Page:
July 2010

The Department of Political Science, with the assistance of the Division of International Studies & Programs at Texas A&M University-Kingsville (TAMUK), is pleased to introduce its Botswana Program - a unique joint partnership between TAMUK and the University of Botswana, Gaborone, Botswana.

The Program is being directed by Dr. Nirmal Goswami, Professor of Political Science, TAMUK, and co-directed by Dr. Leapetswe Malete and Dr. Maitseo Bolaane, University of Botswana.

The Program will include twelve students traveling to and staying in Botswana from July 7th through July 23rd, attending classes at the University of Botswana, and visiting multiple sites through field trips within Botswana. Areas of focus include history, politics, economics, culture, health, environmental policies, etc., with reference to both Botswana and Southern Africa.

This blog will document our experience. You are welcome to post comments.

You are all invited to cyber travel with us as we learn about the unique and beautiful country of Botswana!

Friday, July 16, 2010

History, Art, and Where We All Started?

The exhibits at the Botswana National Museum in Gaborone took us through Botswana history. The museum also had an art gallery which displayed contemporary paintings by artists in Botswana. We saw beautiful modern paintings in the gallery. Walking though the museum offered an opportunity to see the beginning of life in Africa, from the insects and plants to the actual human skulls of the first natives. Further into the museum I was able to read about their agricultural development and their discovery of diamonds. Something that I found interesting was how one of the tribes which fled to Botswana to get away from oppression in neighboring countries believed in a Tree God. The many ancient beliefs of the people of Botswana are still a daily part of life here today, and from what I have heard through the many presentations at the Univ. of Botswana, the struggle to retain a living link between a cherished past and a changing present is one Botswana’s biggest issues. It is interesting that the many tribes of Botswana still remain very traditional. Another thing I found interesting while in the museum was the history about the caves. The people of Botswana believed that the caves had magic power and that a Snake God guarded it. Thus they would often put their valuables in the caves to keep them safe. They would also place “inorganic” objects in the caves, including twins. Twins were mystifying and considered to be unreal and “inorganic.” After reading this it made me realize how special and rare twins must have been. Being a twin myself, this was most fascinating to me! I find beliefs in different regions to be fascinating because it documents the growth of cultures. The birth of man, for the people of Botswana, is believed to have occurred through a hole in a place called Matsieng. The Batswana know this from the ancient footprints which surround this hole, a hole which always has water, when there is none anywhere around. May be this is where we all started!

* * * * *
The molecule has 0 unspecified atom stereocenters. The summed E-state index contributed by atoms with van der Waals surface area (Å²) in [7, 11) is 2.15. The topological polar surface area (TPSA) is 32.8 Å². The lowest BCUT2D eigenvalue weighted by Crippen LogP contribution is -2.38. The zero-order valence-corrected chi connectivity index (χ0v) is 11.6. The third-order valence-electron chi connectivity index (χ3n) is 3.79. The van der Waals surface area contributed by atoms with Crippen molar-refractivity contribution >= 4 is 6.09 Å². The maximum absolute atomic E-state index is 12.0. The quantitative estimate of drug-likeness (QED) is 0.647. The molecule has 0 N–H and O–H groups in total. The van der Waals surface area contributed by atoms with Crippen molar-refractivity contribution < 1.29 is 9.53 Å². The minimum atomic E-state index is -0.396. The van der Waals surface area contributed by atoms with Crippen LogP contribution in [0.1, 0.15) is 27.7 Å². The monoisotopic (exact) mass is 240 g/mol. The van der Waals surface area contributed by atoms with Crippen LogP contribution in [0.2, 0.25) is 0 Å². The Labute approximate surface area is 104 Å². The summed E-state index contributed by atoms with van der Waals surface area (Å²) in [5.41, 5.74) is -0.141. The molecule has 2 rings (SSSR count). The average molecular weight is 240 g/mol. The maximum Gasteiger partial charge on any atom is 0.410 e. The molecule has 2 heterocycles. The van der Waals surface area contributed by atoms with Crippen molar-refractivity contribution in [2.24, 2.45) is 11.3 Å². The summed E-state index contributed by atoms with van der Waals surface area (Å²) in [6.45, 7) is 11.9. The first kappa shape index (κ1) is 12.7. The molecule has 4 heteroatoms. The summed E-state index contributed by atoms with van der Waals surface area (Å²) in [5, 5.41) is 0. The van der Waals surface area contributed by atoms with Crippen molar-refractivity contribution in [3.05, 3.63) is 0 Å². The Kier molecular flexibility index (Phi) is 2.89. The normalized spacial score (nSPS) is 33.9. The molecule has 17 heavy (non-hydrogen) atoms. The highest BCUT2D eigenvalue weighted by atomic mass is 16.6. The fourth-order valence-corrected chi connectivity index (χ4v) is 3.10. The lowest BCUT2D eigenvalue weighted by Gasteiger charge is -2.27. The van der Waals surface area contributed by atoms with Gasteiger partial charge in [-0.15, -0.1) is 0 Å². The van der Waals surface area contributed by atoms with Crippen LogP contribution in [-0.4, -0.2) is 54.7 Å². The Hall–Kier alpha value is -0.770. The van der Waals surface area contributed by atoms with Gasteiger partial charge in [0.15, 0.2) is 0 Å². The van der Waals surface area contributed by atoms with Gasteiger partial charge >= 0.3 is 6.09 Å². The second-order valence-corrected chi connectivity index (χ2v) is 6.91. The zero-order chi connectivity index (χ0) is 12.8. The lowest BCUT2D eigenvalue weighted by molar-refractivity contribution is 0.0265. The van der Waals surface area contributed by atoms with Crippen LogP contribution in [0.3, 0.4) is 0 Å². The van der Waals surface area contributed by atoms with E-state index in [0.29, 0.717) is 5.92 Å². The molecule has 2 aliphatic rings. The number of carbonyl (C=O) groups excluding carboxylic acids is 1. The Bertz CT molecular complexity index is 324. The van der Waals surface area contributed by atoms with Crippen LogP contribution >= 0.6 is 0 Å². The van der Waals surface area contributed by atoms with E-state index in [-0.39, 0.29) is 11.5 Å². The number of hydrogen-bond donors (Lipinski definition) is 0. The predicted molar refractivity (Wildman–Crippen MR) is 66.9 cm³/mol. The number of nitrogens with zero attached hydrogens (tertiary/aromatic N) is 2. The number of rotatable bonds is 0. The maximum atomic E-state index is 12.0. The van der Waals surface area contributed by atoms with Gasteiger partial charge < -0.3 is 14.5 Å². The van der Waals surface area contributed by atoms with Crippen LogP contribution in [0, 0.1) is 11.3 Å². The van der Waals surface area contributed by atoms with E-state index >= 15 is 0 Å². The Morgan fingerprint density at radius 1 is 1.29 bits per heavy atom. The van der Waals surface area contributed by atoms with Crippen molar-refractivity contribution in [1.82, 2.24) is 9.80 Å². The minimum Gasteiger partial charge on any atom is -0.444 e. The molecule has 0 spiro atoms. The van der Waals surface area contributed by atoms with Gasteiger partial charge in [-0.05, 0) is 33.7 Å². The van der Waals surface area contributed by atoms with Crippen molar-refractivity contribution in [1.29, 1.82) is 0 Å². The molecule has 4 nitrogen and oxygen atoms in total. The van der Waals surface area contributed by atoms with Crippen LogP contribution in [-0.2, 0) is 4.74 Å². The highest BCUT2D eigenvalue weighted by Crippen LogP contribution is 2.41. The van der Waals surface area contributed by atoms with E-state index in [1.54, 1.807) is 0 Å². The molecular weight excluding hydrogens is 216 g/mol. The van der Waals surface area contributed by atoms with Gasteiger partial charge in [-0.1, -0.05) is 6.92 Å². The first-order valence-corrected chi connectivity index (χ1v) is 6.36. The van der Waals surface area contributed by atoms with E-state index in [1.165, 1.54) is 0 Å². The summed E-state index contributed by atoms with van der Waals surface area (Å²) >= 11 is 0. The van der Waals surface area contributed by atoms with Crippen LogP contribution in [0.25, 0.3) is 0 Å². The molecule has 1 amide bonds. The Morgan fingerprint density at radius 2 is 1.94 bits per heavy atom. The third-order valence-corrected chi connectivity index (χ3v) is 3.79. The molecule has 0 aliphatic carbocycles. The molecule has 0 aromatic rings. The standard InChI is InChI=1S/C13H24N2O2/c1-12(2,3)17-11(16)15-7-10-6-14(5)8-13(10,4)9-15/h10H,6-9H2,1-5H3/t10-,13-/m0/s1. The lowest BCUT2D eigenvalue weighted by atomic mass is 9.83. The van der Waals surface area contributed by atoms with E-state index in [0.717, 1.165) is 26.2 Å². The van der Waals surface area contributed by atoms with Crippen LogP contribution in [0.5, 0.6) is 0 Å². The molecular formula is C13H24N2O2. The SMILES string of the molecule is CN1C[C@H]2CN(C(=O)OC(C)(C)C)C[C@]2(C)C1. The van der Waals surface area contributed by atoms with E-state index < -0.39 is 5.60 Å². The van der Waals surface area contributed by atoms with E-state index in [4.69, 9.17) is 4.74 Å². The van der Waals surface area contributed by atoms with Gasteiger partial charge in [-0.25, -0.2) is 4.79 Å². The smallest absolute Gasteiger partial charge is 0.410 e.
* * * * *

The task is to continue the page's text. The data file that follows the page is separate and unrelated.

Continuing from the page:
Leyda O.


  1. Another reason to visit Botswana.

  2. Thanks for sharing, Leyda. The traditions are so interesting - just like many other traditional cultures we know of, the beliefs are bound to nature. Hope you're having a great time!